Imported by MacArthur Liquors. Alcohol 14%. Bright with an herbaceous edge and spine of acidity. There are fresh flavors of black and red fruit supported by ripe, herbaceous tannins in the form of modest structure. It needs half an hour to an hour of air before it shows best, offering a fresh, slightly juicy core of fruit and grip. ** Now – 2022.

2015 Chateau Tour St Bonnet, Medoc – $20
Imported by MacArthur Liquors. This wine is a blend of 65% Merlot, 30% Cabernet Sauvignon, and 5% Petit Verdot. Alcohol 13.5%. An herbaceous nose. This is a bright wine has bright fruit, bright acidity, and dry flavor through the solid aftertaste. There is some grip and mouthfeel from the slight structure. Lurking underneath are blue fruits and cassis. ** Now – 2022.

2015 Chateau Camino Salva, Haut-Medoc – $15
Imported by MacArthur Liquors. Alcohol 13.5%. Black fruit, greenhouse, and vanilla are delivered with almost crisp acidity. With air this improves, offering modest density to the flavor of cassis. It shows a slightly saline and savory edge that I find attractive. The freshness coupled with modest structure and fat should make for a good drink over the next several years. **(*) Now – 2023

2015 Les Brulieres de Beychevelle, Haut-Medoc – $25
Imported by MacArthur Liquors. Alcohol 13.5%. A fine nose. In the mouth are weighty, almost creamy flavors of blue fruit and cinnamon before the juicy, baking spiced finish. The cool fruit flavors are of blue and black berries, though it becomes more black with air. A finely flavored wine carried by watering acidity into the modestly grip at the end. Closely played right now, but will open up over the next year or two. *** Now – 2025.

A tasting of Château Léoville Poyferré 2015-1990

February 25, 2019 Leave a comment

On January 18, 2019, Panos Kakaviatos (https://wine-chronicles.com/) gathered together a group of DC wine lovers for one of his biannual Bordeaux dinners. This was one was at Le Petit Bouchon Restaurant in the French Embassy and featured the wines of Léoville Poyferré.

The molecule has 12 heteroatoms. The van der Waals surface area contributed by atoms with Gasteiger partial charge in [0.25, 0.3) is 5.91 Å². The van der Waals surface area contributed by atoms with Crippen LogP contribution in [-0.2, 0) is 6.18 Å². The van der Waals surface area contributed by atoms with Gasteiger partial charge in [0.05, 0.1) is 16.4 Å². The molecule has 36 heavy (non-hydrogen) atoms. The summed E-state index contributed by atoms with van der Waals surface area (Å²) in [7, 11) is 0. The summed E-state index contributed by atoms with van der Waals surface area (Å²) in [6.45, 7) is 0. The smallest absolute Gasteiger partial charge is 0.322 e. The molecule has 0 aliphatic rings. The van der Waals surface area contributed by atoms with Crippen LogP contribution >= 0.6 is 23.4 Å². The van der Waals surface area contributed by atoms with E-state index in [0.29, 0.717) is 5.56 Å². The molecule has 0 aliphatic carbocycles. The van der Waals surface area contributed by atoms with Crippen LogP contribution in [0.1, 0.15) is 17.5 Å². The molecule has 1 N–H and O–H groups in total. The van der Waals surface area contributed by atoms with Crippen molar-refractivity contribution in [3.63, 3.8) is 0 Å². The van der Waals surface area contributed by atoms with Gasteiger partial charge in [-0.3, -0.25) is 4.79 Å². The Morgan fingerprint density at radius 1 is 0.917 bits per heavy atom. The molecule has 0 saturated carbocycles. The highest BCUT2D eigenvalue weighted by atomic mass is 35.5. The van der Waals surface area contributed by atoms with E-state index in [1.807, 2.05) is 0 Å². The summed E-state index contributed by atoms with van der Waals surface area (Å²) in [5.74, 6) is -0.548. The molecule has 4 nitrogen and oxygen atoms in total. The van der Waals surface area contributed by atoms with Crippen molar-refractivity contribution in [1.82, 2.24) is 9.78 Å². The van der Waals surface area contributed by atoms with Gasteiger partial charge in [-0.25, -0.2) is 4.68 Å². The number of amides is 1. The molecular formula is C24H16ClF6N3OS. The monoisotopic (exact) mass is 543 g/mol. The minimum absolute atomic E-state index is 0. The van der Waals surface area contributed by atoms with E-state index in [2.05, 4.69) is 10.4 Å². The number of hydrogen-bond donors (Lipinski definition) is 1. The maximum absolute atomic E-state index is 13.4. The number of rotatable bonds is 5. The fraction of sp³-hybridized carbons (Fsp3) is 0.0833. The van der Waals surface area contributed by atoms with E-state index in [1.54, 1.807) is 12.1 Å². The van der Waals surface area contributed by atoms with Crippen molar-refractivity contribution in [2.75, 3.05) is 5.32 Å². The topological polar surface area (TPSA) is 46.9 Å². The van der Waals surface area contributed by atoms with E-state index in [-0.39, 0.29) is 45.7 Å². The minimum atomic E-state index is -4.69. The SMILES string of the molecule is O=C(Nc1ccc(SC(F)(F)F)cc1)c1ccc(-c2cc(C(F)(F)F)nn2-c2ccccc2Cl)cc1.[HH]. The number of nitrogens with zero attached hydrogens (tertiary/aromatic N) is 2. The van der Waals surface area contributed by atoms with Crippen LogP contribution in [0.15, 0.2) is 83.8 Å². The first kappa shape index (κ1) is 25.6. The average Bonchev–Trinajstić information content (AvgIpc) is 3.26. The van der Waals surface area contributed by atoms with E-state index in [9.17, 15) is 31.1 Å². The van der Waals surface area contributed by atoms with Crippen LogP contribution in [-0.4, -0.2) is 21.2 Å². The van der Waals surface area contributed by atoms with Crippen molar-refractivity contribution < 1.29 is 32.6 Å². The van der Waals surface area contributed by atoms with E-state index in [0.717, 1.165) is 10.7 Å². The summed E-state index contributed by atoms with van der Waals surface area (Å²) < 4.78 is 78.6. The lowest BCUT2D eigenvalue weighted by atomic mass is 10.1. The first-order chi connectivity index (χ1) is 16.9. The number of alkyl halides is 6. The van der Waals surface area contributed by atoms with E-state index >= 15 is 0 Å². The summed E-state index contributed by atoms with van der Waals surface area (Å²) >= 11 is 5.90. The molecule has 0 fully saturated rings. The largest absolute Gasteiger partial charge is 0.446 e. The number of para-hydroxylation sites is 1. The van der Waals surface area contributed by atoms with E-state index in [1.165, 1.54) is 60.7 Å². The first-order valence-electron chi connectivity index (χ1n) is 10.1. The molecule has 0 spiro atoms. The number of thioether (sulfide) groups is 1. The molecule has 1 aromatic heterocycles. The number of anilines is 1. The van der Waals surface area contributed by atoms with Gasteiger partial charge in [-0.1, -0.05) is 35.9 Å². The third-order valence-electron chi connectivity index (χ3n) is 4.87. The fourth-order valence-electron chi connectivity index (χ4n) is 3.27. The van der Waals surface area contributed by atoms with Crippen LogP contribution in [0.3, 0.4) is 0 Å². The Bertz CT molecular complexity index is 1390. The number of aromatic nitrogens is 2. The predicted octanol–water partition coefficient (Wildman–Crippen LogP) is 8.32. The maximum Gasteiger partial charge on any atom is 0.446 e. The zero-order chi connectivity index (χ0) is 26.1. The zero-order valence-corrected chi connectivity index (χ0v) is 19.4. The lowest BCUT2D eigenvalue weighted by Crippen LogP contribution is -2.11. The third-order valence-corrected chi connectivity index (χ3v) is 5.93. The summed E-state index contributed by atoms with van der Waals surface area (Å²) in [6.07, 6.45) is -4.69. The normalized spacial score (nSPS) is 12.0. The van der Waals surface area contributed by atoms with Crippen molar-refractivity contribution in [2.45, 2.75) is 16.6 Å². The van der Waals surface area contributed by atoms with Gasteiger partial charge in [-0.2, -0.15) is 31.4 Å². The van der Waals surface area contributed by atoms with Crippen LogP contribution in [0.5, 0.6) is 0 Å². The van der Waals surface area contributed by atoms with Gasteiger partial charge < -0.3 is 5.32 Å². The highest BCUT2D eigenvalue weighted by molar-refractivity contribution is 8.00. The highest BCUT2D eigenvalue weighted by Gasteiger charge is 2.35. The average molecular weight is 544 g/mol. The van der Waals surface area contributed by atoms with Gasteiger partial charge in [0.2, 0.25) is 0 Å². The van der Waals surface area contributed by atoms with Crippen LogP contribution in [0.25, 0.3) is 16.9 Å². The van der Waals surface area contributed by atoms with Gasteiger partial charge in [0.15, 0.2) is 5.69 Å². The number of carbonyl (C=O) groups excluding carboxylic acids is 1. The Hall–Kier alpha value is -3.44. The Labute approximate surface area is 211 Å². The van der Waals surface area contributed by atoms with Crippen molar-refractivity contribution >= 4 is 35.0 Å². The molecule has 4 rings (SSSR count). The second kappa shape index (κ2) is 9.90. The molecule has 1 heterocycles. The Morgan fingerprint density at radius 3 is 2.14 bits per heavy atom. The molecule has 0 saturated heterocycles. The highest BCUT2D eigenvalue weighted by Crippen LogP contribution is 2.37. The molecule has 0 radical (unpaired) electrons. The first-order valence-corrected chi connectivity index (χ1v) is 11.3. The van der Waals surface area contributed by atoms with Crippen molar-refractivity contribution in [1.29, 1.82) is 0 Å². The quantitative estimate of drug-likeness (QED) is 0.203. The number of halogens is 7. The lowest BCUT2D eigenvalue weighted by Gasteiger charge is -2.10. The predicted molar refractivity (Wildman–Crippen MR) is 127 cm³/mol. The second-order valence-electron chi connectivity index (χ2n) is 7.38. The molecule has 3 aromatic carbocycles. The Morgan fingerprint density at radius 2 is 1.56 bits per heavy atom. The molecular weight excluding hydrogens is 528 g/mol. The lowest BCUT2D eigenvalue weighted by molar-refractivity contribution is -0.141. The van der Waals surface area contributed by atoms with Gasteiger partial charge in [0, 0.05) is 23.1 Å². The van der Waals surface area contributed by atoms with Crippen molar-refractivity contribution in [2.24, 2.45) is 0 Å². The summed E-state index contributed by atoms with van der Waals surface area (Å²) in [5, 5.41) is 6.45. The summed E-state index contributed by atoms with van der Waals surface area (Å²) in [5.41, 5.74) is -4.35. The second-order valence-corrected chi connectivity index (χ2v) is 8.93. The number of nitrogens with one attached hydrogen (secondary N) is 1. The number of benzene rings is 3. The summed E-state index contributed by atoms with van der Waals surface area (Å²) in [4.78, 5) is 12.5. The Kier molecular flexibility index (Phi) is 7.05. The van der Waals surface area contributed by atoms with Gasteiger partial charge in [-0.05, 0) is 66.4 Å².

As in the past he invited a guest from the Chateaux and had a vertical representation of multiple vintages. Also, as always, Panos was a wonderful host who obviously took great care in the menu and the wines to make sure everything showed at its best, and that the guests all had a great time. From the Chateau was Sara Lecompte-Cuvelier, who provided great commentary on the wines and was a charming ambassador for the estate.

The wines were served in five flights preceded by a variety of Champagne. For me the highlights were a 2002 Piper Heidsieck Rare and a 2002 Dom Perignon. Both were in a great place with bracing acidity, citrus fruit and a rich body. I give the edge to the Dom.

My general impressions of the wines were very positive, with a few very great ones. They all showed a nice structure that was never over the top. They were balanced and fresh, even in the riper vintages.

First Flight: 2014, 2012, 2010. Paired with Snails Croque Monsieur.

My favorite dish of the night and a smart pairing for these vintages.

2014 Château Léoville Poyferré, St. Julien